The ambitiously thrilling Batman sequel is summer's brightest light.
Wrong vs. right, the individual vs. society, id vs. superego, action vs. reason, the Joker vs. Batman. There's a two-faced pleasure to be had in watching "The Dark Knight." Our rebellious impulses are excited by seeing an agent of chaos gleefully trample our societal norms, and our consciences are appeased by the cocky criminal's defeat.
The new chapter in the Batman saga expresses that tension in operatic style, with extravagant action counterbalancing the dramatic heft of a "Godfather II." Writer/producer/director Christopher Nolan and his collaborators have delivered an elegant, urgent epic that doesn't just extend the franchise, but deepens it into a film noir morality tale. Even as it upholds ideals of law and order it shrewdly questions the queasy morality of vigilantism, the mob mentality of a society facing terrorist anarchy, and the fine line between idealism and madness.
Nolan's achievement in the Batman films is to place the costumed superhero in a setting of real-world plausibility, encouraging us to suspend our disbelief. Notice that the Caped Crusader is rarely glimpsed for long or in full light. He haunts the film as a presence, since seeing him completely would make him appear incongruous.
With atmospheric Chicago locations representing Gotham City, military-design Bat-vehicles and an ensemble of topnotch character actors, the films have a believable, hyper-real texture. The film's visual strategy is so assured that we get a sure feel for this time and this place.
Gotham is making strides against its criminal underworld, and Bruce Wayne (Christian Bale) anticipates hanging up his cape as crusading District Attorney Harvey Dent (Aaron Eckhart) breaks up the mobs in court. Wayne doesn't realize that Dent has also won over his beloved Rachel Dawes (a luminous Maggie Gyllenhaal stepping into the role originated by Katie Holmes).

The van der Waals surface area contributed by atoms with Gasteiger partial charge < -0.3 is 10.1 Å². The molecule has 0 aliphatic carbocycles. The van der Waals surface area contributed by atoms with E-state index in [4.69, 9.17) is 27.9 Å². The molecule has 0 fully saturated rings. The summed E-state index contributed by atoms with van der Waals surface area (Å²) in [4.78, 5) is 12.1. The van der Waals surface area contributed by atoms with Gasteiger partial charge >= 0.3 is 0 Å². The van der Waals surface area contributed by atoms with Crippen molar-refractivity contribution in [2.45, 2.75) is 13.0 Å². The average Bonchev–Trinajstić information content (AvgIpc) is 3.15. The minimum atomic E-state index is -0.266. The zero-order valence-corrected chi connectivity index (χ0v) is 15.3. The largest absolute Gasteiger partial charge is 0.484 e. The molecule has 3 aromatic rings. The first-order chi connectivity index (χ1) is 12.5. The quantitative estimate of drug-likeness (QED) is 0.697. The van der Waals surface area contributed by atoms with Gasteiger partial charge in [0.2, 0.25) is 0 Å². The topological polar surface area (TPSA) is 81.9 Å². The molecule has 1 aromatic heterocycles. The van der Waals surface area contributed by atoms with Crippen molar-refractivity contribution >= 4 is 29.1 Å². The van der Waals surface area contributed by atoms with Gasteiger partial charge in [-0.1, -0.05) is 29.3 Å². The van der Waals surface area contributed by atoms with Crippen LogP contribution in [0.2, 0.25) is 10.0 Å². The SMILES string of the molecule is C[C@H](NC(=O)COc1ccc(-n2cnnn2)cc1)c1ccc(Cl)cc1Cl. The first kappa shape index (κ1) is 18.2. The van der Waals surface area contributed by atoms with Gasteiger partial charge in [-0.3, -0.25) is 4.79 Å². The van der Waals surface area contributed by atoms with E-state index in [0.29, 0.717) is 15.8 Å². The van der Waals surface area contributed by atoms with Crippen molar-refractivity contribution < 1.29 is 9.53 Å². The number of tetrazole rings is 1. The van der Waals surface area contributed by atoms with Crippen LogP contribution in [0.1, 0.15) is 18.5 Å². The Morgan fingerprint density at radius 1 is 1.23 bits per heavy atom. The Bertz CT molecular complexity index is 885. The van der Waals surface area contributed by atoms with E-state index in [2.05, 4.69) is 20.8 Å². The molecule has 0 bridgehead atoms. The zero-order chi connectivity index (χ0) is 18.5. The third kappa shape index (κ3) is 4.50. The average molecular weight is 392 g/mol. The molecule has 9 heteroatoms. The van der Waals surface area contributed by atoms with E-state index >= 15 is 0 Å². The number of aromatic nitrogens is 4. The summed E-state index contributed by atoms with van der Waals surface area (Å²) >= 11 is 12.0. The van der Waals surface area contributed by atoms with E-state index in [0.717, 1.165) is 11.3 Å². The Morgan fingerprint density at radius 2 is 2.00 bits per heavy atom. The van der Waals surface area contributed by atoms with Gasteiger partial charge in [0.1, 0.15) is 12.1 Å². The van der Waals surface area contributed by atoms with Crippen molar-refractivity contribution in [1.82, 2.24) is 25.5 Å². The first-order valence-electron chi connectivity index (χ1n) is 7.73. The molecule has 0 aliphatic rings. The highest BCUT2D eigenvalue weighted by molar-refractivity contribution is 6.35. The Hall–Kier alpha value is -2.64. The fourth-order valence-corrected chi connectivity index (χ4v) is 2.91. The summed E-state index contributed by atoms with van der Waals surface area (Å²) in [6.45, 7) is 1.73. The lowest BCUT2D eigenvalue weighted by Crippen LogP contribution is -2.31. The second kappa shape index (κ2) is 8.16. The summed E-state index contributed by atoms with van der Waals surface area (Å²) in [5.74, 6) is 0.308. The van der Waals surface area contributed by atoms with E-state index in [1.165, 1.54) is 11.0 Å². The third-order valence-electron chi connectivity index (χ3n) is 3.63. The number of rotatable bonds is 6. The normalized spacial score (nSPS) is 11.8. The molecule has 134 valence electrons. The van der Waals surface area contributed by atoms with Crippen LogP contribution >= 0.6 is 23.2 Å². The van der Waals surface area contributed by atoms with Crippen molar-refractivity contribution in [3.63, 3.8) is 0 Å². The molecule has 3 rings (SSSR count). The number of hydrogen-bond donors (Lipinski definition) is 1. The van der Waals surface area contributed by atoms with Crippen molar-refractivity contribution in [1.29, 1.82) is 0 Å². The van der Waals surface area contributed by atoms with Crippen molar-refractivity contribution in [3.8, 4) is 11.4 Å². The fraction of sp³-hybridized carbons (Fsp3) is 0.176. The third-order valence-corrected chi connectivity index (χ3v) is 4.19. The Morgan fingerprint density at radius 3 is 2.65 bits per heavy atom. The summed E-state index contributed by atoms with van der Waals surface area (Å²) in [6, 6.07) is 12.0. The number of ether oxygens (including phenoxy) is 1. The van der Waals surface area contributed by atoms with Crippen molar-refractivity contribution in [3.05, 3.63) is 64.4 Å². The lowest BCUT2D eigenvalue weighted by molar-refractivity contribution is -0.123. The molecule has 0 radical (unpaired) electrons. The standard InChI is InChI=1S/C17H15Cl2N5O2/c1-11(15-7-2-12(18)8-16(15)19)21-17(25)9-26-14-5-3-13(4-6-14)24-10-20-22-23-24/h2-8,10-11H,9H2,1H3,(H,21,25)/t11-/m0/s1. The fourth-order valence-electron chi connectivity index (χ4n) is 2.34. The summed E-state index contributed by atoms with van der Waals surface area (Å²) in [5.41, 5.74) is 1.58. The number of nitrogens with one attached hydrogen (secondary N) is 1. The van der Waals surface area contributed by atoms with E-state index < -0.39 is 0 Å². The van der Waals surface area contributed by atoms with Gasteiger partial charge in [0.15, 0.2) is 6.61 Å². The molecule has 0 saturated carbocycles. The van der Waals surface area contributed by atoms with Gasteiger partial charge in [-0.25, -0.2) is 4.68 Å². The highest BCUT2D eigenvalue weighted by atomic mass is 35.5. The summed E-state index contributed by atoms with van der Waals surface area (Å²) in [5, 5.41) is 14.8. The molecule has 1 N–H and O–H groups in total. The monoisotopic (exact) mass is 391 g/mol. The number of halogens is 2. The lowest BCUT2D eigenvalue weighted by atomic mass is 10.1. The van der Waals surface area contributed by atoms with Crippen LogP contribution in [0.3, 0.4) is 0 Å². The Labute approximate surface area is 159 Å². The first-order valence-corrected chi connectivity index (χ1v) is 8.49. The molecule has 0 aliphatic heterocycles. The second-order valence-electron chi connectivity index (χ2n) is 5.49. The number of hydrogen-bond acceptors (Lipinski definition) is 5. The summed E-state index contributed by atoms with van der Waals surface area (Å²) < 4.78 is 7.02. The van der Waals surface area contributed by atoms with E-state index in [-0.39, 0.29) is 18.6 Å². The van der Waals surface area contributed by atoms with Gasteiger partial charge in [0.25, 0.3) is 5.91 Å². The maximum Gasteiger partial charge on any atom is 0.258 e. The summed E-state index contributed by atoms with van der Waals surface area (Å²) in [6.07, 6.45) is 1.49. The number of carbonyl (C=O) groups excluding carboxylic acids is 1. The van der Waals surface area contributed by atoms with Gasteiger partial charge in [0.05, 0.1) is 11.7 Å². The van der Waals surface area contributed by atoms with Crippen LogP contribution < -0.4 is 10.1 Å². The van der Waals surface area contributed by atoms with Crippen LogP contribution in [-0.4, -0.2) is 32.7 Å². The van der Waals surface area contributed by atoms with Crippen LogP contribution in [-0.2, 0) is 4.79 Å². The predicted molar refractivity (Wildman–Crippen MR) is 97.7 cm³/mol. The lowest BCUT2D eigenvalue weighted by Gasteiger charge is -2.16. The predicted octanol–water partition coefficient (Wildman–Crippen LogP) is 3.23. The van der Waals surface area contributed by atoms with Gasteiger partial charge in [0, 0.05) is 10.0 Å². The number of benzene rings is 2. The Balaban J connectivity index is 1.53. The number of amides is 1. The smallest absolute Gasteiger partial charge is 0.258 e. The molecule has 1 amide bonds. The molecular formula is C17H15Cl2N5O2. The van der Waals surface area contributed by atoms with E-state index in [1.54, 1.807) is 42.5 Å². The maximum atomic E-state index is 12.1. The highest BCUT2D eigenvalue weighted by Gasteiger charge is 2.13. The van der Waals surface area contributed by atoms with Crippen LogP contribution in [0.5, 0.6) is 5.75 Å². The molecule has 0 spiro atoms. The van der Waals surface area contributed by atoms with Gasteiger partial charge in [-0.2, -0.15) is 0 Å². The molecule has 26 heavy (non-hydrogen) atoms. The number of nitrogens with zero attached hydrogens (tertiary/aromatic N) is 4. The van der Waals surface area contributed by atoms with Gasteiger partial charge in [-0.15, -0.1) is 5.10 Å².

But just as Batman tackles high-profile crooks, a new figure of evil arrives to challenge the city's masked defender. A homicidal psycho with a clown mask of smeared greasepaint covering horrific scars tells a meeting of Gotham's criminal factions that the answer to their problems is simple: Kill civilians until the Batman reveals his identity, then kill him.
As the Joker, Heath Ledger gives a performance that is some kind of bizarre masterpiece. It isn't a smart-aleck act like Jack Nicholson's. Ledger inhabits the character's madness seamlessly, taking the role as seriously as Hamlet, another homicidal nut job. The Joker is well positioned to succeed in eliminating Batman where mere mobsters have failed, because he operates outside the logic of criminality.
A bravura bank-heist sequence that opens the film establishes that at his level of amorality, the concept of honor among thieves is a joke. Grotesque, sadistic and irrational, he doesn't want money, doesn't fear pain or capture. He doesn't even hate his nemesis: Speaking in a whining, insinuating drawl, he tells Batman, "You complete me."
The Joker simply delights in chaos, and bringing down Batman and hot-dog D.A. Dent is the most amusing path to his goal. With some guns and a few barrels of gasoline, he pushes Gotham to the edge of panic, turns the citizens against their onetime hero and makes a good man face the evil in his spirit. There's a hint of existential poetry in Dent's line, "You either die a hero or you live long enough to see yourself become the villain."
The film is bracingly ambitious, from the weightiness of its themes to the bold decision to kill off a major character. But Nolan hasn't simply made a popcorn movie for brainiacs. He's an increasingly self-assured director of action sequences. There are car chases here that belong on the short list of the best ever filmed, and apocalyptic stunts involving semitrailers, helicopters and exploding buildings. It's not a gratuitous piling-on of special effects; Nolan and his cinematographer Wally Pfister echo the kinetic energy of comic books in each slam-bang scene. If possible, plan to see the film in an Imax theater; six sequences were shot with the large-format cameras and they add a spectacular visual punch.
It's been a long time since we've seen such a wealth of imagination and energy onscreen, or a pop blockbuster so well acted and carefully thought out. "The Dark Knight" is the brightest light of summer so far.
Colin Covert • 612-673-7186